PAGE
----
> >  > the type [filename]_yyyymmdd.do, that have been saved weekly with
> >  > various changes over the past two years or so.
> >  >
> >  > In the first stage of this job I just want to read their names, then
> >  > collect the yyyymmdd part in a matrix. But I am hitting a snag with
> >  > files where the alphanumeric part contains uppercase characters. My
> >  > code goes like this:
> >  >
> >
> > > [snip]
> >
> > >
> >  > local `k'list: dir "${dofrom}" files "`k'*.do"
> >
> > > local `k'clean: list clean `k'list
> >
> > > local `k'num: list sizeof `k'clean
> >
> > > di "`k'"
> >  > di ``k'num'
> >  >
> >
> > > [snip]
> >
> >  Gabi has some files that begin with the prefix "DNAreport_", but when
> >  the local macro `k' above contains that prefix, nothing is put into
> >  the local macro ``k'list' by -dir-.  That results in the final two
> >  lines of the code displaying
> >
> >  > DNAreport_
> >  > 0
> >
> >  and a subsequent part of Gabi's code that does not expect to see
> >  0 files fails with an error.
> >
> >
> >  Let me first explain what Gabi can do in the code above to fix it
> >  for now.  After that I'll explain what is happening and what we
> >  (StataCorp) should do in the future about this.
> >
> >  Gabi can replace the first line of the code above,
> >
> >
> >    local `k'list: dir "${dofrom}" files "`k'*.do"
> >
> >
> > with the following two lines:
> >
> >    local lowerk = strlower("`k'")
> >    local `k'list: dir "${dofrom}" files "`lowerk'*.do"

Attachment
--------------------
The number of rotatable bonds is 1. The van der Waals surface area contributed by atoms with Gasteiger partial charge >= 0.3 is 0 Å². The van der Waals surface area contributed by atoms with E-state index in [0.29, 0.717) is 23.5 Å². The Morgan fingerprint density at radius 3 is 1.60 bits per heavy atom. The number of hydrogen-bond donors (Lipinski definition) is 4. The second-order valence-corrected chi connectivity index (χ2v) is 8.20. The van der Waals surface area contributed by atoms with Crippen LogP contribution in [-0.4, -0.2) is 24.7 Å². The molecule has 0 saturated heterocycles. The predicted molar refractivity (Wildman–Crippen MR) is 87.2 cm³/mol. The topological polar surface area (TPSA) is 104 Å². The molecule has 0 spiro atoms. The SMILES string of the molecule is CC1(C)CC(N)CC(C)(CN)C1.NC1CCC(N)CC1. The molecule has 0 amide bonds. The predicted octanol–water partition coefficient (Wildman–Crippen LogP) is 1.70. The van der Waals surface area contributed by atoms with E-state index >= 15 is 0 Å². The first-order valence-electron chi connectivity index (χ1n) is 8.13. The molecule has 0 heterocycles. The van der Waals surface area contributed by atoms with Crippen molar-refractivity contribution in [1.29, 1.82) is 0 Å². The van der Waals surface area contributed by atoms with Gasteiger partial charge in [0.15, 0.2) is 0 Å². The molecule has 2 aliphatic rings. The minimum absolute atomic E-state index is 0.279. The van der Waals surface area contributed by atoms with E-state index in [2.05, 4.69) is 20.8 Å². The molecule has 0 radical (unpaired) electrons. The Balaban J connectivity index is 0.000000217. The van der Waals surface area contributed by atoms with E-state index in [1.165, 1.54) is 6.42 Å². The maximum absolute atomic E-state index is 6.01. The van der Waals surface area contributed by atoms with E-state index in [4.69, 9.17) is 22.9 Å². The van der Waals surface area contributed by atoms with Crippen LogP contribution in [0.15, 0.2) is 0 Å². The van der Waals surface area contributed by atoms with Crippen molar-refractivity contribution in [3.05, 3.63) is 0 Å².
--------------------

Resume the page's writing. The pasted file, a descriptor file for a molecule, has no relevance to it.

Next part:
> >
> >  The -dir- extended macro function, under Windows, sees all filenames
> >  as lowercase.  So, Gabi can lowercase the pattern which -dir- is using
> >  to match filenames, and then -dir- will return the list of files Gabi
> >  needs.
> >
> >  Read on only if you are interested in some technical details.
> >
> >  Why does -dir- work this way under Windows?
> >
> >  Windows does not have true case-sensitive filenames.  Macintosh OS X
> >  and Unix both have true case-sensitive filenames, so there is no issue
> >  with those operating systems.
> >
> >  In Windows, a file named
> >
> >    DNAreport_1.do
> >
> >  is no different than a file named
> >
> >    dnareport_1.do
> >
> >  or
> >
> >    DNAREPORT​_1.DO
> >
> >
> >  Gabi can see this in a Windows command window (not to be confused
> >  with Stata's Command window) by changing to the directory where the
> >  DNAreport_*.do files exist and typing
> >
> >    C:\somedirectory> dir DNA*
> >
> >    C:\somedirectory> dir dna*
> >
> >  In both cases, the same files will be shown.
> >
> >
> >  Stata knows that Windows does not care about the case of filenames.
> >  There are routines in Stata that need to make a list of all filenames
> >  of a certain type (think -adoupdate-), and under Windows, those
> >  routines need to be assured that they are finding, say, *.ado files,
> >  no matter whether Windows has stored some of them with capital letters
> >  in their names or not.
> >
> >
> >  However, there are cases where users such as Gabi do care about
> >  the case of filenames under Windows, and Stata needs to support that.
> >  In a future update we will add a Windows-only option to the -dir-
> >  extended macro function (perhaps 'respectcase').  Without the option,
> >  -dir- will behave as it does now.  With the option, -dir- will pay
> >  attention to case when matching files, and the list of files returned
> >  by -dir- will preserve the case of the filenames in Windows.
> >
> >
> >
> >  --Alan Riley
> >  (ariley@stata.com)
> >
> > *